Middle School Model UN Conference 2013

  • Ladies and Gentlemen
  • Young Delegates.

I would like to welcome all of you to the United Nations Office at Nairobi to attend this Model United Nations Conference.

I would also like to applaud you, the participating students, for all the hard work you have put into preparing for the conference.

You join the more than 400,000 middle school, high school, college and university students worldwide who participate in Model UNs every year.

We at the United Nations have long recognized that the imagination, ideals and dynamism of young people are vital for the continuing development of their own societies, and of the global community.

One year ago, Secretary-General Ban Ki-moon identified “Working with and for Women and Young People” as one of his top priorities for his second term in office.

Towards this end, just six days ago, the Secretary-General announced the appointment of his Envoy on Youth, Mr. Ahmad Alhindawi of Jordan. The new Envoy, who is 28 years old, will help address the needs of the largest generation of youth the world has ever known.

Speaking last year to the Commission on Population and Development, Secretary-General Ban Ki-moon noted that “the world’s young people have their eyes wide open.  They are informed as never before.  They are connected to one another.  And they care.” He also said that “this generation of youth is shaping history” and that youth “are a force for progress”.

Those sentiments could never be truer and more relevant than they are in Kenya today. As you know, Kenya is preparing to hold very important general elections in March - the first since the post-election violence in 2007-8 and since the adoption of the country’s new Constitution in 2010. Since the 2007 elections, much work has been done by the Kenyan Government and the Kenyan people, with the support of the United Nations and other international partners, to help ensure that there is no repeat of electoral violence this time around.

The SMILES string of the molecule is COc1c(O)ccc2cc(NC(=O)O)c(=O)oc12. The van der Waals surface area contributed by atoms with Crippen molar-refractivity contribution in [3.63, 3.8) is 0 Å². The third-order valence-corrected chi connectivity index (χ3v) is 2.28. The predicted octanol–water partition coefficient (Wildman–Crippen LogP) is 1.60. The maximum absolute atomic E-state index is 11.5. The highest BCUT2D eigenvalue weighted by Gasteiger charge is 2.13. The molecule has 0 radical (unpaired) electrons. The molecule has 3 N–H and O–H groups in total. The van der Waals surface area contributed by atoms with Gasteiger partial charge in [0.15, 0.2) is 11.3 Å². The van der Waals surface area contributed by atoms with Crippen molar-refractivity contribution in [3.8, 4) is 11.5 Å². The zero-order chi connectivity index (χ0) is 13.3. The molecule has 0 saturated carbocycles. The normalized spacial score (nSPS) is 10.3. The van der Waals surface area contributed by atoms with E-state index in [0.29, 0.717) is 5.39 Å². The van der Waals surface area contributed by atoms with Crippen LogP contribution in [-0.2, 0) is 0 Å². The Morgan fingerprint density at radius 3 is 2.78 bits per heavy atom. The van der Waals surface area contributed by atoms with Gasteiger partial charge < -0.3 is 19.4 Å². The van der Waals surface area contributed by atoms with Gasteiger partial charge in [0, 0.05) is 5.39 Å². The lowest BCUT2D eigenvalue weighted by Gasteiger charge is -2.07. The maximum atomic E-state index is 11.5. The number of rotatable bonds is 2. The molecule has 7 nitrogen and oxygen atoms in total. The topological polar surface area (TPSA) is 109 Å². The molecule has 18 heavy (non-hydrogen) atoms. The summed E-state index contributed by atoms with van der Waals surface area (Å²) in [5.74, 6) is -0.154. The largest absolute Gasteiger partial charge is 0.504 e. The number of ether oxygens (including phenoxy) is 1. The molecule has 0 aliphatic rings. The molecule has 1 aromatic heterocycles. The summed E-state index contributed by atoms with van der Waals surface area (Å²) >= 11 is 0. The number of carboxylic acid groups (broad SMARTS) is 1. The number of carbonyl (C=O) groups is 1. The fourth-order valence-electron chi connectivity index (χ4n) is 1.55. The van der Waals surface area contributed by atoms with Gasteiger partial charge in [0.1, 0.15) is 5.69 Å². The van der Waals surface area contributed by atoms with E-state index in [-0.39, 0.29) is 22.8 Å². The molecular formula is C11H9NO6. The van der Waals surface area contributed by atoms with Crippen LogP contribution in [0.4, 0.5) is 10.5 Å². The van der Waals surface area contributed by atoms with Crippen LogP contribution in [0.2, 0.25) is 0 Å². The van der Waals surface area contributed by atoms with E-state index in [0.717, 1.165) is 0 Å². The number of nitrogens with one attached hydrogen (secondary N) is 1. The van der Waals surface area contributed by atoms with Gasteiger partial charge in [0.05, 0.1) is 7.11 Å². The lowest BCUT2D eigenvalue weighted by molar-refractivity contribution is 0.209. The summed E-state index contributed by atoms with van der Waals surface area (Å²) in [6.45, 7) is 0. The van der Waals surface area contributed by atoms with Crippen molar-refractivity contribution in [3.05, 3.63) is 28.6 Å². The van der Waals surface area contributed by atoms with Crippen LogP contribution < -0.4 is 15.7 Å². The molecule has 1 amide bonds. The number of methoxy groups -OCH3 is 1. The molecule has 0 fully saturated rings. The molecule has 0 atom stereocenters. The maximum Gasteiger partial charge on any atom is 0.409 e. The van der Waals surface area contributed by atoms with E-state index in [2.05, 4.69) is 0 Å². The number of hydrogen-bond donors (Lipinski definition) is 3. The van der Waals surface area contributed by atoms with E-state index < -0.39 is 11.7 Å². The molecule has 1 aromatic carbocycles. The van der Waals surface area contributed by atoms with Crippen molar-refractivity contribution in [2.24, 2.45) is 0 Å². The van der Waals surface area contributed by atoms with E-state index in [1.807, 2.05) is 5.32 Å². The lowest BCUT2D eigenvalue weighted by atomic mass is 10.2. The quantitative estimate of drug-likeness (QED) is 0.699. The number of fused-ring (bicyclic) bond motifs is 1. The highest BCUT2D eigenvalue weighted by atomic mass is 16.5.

We are all hopeful that the upcoming Kenyan elections will be free, fair and peaceful. All of you, particularly the Kenyan delegates, can help make that happen. As young citizens, you can help raise awareness of the need for all concerned to do their utmost to ensure that the elections will be credible, orderly and violence-free. This is a time when Kenya, and the entire region, needs people like you - young promoters of dialogue and peaceful co-existence.

During your stay here, and also once you leave, I urge you be true advocates of tolerance, champions of non-violence, Ambassadors of peace – in your homes, your schools, your communities. In that way, you will be making important contributions, not only to promoting the values of the United Nations, but also to building lasting peace and sustainable development in Kenya and the sub-region.

Dear Delegates,

During your time here, you are meeting, preparing policy papers, debating issues, drafting and voting on resolutions. You are experiencing first-hand the challenges of working with colleagues representing different parts of the world. In doing so, you are gaining an awareness of the purpose and the functions of the UN in today's complex world.

It is often said that if we did not have the United Nations, it would have to be invented.

As a family of organizations, the United Nations performs a vast range of duties that affect us all in a number of ways:

  • The UN is often amongst the first to act on major global issues, such as the environment and illicit drugs, and provides the best mechanism available to mobilize and sustain international cooperation to tackle these issues.
  • The UN and its agencies help build economies and stabilize financial markets.
  • They help eradicate disease, expand food production, and respond quickly to natural disasters.
  • The UN and its agencies protect vulnerable groups, like children, refugees, displaced persons, minorities, indigenous people and the disabled.
  • They provide the machinery for setting technical and legal standards in vital areas of global interaction, from air safety standards to human rights.
  • The UN provides a neutral place for Governments to resolve their differences; and the UN helps resolve disputes between Governments, or between parties within a country.
  • At the request of the Security Council, the UN deploys peacekeeping missions to help implement peace agreements.

Ultimately, the work of the United Nations is about creating a healthier, more stable world with enhanced opportunities and justice for all.

During this conference, I encourage you to be creative, and to strive for new and innovative approaches to the  challenges of preventing conflict, building peace, alleviating poverty, protecting the environment and promoting respect for human rights around the world.

As the future leaders and decision makers of your countries, you are important agents of change. I hope this exercise will inspire you to learn more about and to tackle the issues and challenges facing our world.

I commend all of you for participating in this important meeting, and I look forward to hearing about the outcome of your deliberations.


Thank you.